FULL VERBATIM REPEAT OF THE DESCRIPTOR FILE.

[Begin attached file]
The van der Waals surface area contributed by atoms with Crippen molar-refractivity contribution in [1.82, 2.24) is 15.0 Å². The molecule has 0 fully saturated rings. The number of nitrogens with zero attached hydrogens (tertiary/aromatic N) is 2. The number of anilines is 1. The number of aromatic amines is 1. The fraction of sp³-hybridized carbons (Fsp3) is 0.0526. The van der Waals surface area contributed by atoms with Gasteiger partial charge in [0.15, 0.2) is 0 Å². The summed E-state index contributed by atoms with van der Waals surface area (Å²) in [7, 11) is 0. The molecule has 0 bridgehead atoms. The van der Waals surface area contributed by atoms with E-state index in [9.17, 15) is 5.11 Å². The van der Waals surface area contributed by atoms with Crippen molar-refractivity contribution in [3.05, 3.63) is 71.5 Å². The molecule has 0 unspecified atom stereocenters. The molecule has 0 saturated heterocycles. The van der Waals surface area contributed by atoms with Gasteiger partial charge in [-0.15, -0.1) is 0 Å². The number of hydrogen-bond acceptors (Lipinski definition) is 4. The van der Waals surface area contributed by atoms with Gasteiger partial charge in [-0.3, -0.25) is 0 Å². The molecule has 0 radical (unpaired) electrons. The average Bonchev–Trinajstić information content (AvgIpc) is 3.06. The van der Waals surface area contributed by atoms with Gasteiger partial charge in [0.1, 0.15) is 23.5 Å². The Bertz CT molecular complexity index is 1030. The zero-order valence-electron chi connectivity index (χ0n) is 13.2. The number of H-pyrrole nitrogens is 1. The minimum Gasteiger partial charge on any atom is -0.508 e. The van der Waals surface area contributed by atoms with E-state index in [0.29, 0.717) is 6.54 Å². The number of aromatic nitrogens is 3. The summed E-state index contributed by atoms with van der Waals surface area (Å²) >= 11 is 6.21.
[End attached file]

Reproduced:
The van der Waals surface area contributed by atoms with Crippen molar-refractivity contribution in [1.82, 2.24) is 15.0 Å². The molecule has 0 fully saturated rings. The number of nitrogens with zero attached hydrogens (tertiary/aromatic N) is 2. The number of anilines is 1. The number of aromatic amines is 1. The fraction of sp³-hybridized carbons (Fsp3) is 0.0526. The van der Waals surface area contributed by atoms with Gasteiger partial charge in [0.15, 0.2) is 0 Å². The summed E-state index contributed by atoms with van der Waals surface area (Å²) in [7, 11) is 0. The molecule has 0 bridgehead atoms. The van der Waals surface area contributed by atoms with E-state index in [9.17, 15) is 5.11 Å². The van der Waals surface area contributed by atoms with Crippen molar-refractivity contribution in [3.05, 3.63) is 71.5 Å². The molecule has 0 unspecified atom stereocenters. The molecule has 0 saturated heterocycles. The van der Waals surface area contributed by atoms with Gasteiger partial charge in [-0.15, -0.1) is 0 Å². The number of hydrogen-bond acceptors (Lipinski definition) is 4. The van der Waals surface area contributed by atoms with Gasteiger partial charge in [-0.3, -0.25) is 0 Å². The molecule has 0 radical (unpaired) electrons. The average Bonchev–Trinajstić information content (AvgIpc) is 3.06. The van der Waals surface area contributed by atoms with Gasteiger partial charge in [0.1, 0.15) is 23.5 Å². The Bertz CT molecular complexity index is 1030. The zero-order valence-electron chi connectivity index (χ0n) is 13.2. The number of H-pyrrole nitrogens is 1. The minimum Gasteiger partial charge on any atom is -0.508 e. The van der Waals surface area contributed by atoms with E-state index in [0.29, 0.717) is 6.54 Å². The number of aromatic nitrogens is 3. The summed E-state index contributed by atoms with van der Waals surface area (Å²) >= 11 is 6.21.